Korinek, Kim M. (2004). Maternal Employment during Northern Vietnam's Era of Market Reform. Social Forces, 83(2)
This research explores the relationship between family structure and maternal employment in Vietnam's Red River Delta, a region experiencing economic development and market transition. Analyses of work intensity, measured as working hours and multiple jobholding, demonstrate that women, including mothers of infants and pre-schoolers, persistently work at high levels of intensity. Work intensity is especially high among women raising teenage children, due to demands for education and other resources exerted upon parents. The findings suggest a reframing of the 'role compatibility' thesis that has guided research on maternal employment. Women's employment is a foremost response to financial pressures in poor households; it is central to the maternal role and even more salient than care work and supervision in contexts featuring diverse, alternative forms of childcare.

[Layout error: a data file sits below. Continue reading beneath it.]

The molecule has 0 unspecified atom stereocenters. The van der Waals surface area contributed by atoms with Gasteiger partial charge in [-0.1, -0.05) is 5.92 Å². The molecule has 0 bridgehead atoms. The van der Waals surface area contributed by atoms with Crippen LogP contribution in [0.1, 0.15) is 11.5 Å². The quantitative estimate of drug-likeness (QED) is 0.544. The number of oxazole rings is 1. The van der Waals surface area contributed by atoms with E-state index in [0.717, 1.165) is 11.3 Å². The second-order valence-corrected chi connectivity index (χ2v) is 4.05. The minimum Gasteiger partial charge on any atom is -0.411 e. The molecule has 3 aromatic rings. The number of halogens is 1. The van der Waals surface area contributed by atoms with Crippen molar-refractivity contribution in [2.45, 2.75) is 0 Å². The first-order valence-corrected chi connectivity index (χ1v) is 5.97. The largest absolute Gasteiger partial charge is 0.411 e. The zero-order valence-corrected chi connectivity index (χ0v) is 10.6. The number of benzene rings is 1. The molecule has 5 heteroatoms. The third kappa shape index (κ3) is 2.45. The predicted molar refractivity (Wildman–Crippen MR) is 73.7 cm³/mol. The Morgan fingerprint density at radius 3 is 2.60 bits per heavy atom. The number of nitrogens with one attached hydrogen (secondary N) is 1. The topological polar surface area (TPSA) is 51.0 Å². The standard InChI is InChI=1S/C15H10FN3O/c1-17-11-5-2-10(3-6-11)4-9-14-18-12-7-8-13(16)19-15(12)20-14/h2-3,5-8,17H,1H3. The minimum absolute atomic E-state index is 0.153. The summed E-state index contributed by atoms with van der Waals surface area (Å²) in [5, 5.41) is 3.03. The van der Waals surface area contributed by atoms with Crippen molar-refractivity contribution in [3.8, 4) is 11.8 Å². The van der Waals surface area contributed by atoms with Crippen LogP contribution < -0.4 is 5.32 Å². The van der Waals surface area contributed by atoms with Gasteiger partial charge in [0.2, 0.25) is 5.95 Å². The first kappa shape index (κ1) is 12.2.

Korinek, Kim M.